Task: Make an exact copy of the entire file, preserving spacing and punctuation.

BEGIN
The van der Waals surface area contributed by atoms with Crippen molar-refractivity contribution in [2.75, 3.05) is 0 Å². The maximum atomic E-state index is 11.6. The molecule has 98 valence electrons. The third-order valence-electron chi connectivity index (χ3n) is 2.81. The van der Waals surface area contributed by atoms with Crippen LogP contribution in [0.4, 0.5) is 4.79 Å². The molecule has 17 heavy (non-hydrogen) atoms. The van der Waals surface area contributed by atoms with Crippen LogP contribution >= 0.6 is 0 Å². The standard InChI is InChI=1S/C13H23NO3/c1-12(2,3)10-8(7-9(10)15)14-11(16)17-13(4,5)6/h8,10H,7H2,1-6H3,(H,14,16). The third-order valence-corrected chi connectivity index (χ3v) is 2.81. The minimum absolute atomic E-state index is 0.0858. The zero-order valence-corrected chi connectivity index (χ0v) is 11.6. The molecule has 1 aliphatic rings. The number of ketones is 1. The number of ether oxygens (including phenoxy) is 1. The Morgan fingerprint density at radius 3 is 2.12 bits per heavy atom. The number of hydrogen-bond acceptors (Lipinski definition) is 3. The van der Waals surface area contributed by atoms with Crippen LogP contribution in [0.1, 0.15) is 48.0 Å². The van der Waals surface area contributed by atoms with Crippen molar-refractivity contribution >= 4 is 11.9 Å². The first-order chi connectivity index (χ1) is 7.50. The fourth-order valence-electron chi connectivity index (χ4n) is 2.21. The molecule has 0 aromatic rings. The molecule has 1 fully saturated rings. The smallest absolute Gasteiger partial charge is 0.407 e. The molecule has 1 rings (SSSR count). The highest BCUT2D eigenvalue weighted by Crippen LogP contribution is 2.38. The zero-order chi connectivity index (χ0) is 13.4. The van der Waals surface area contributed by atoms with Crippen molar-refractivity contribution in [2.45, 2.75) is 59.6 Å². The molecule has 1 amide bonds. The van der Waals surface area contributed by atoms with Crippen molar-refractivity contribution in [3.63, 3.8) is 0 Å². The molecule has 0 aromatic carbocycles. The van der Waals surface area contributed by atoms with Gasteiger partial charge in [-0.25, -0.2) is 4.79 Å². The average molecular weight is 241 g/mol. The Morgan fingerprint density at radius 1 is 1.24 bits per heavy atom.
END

The van der Waals surface area contributed by atoms with Crippen molar-refractivity contribution in [2.75, 3.05) is 0 Å². The maximum atomic E-state index is 11.6. The molecule has 98 valence electrons. The third-order valence-electron chi connectivity index (χ3n) is 2.81. The van der Waals surface area contributed by atoms with Crippen LogP contribution in [0.4, 0.5) is 4.79 Å². The molecule has 17 heavy (non-hydrogen) atoms. The van der Waals surface area contributed by atoms with Crippen LogP contribution >= 0.6 is 0 Å². The standard InChI is InChI=1S/C13H23NO3/c1-12(2,3)10-8(7-9(10)15)14-11(16)17-13(4,5)6/h8,10H,7H2,1-6H3,(H,14,16). The third-order valence-corrected chi connectivity index (χ3v) is 2.81. The minimum absolute atomic E-state index is 0.0858. The zero-order valence-corrected chi connectivity index (χ0v) is 11.6. The molecule has 1 aliphatic rings. The number of ketones is 1. The number of ether oxygens (including phenoxy) is 1. The Morgan fingerprint density at radius 3 is 2.12 bits per heavy atom. The number of hydrogen-bond acceptors (Lipinski definition) is 3. The van der Waals surface area contributed by atoms with Crippen LogP contribution in [0.1, 0.15) is 48.0 Å². The van der Waals surface area contributed by atoms with Crippen molar-refractivity contribution >= 4 is 11.9 Å². The first-order chi connectivity index (χ1) is 7.50. The fourth-order valence-electron chi connectivity index (χ4n) is 2.21. The molecule has 0 aromatic rings. The molecule has 1 fully saturated rings. The smallest absolute Gasteiger partial charge is 0.407 e. The molecule has 1 rings (SSSR count). The highest BCUT2D eigenvalue weighted by Crippen LogP contribution is 2.38. The zero-order chi connectivity index (χ0) is 13.4. The van der Waals surface area contributed by atoms with Crippen molar-refractivity contribution in [2.45, 2.75) is 59.6 Å². The molecule has 1 amide bonds. The van der Waals surface area contributed by atoms with Crippen molar-refractivity contribution in [3.63, 3.8) is 0 Å². The molecule has 0 aromatic carbocycles. The van der Waals surface area contributed by atoms with Gasteiger partial charge in [-0.25, -0.2) is 4.79 Å². The average molecular weight is 241 g/mol. The Morgan fingerprint density at radius 1 is 1.24 bits per heavy atom.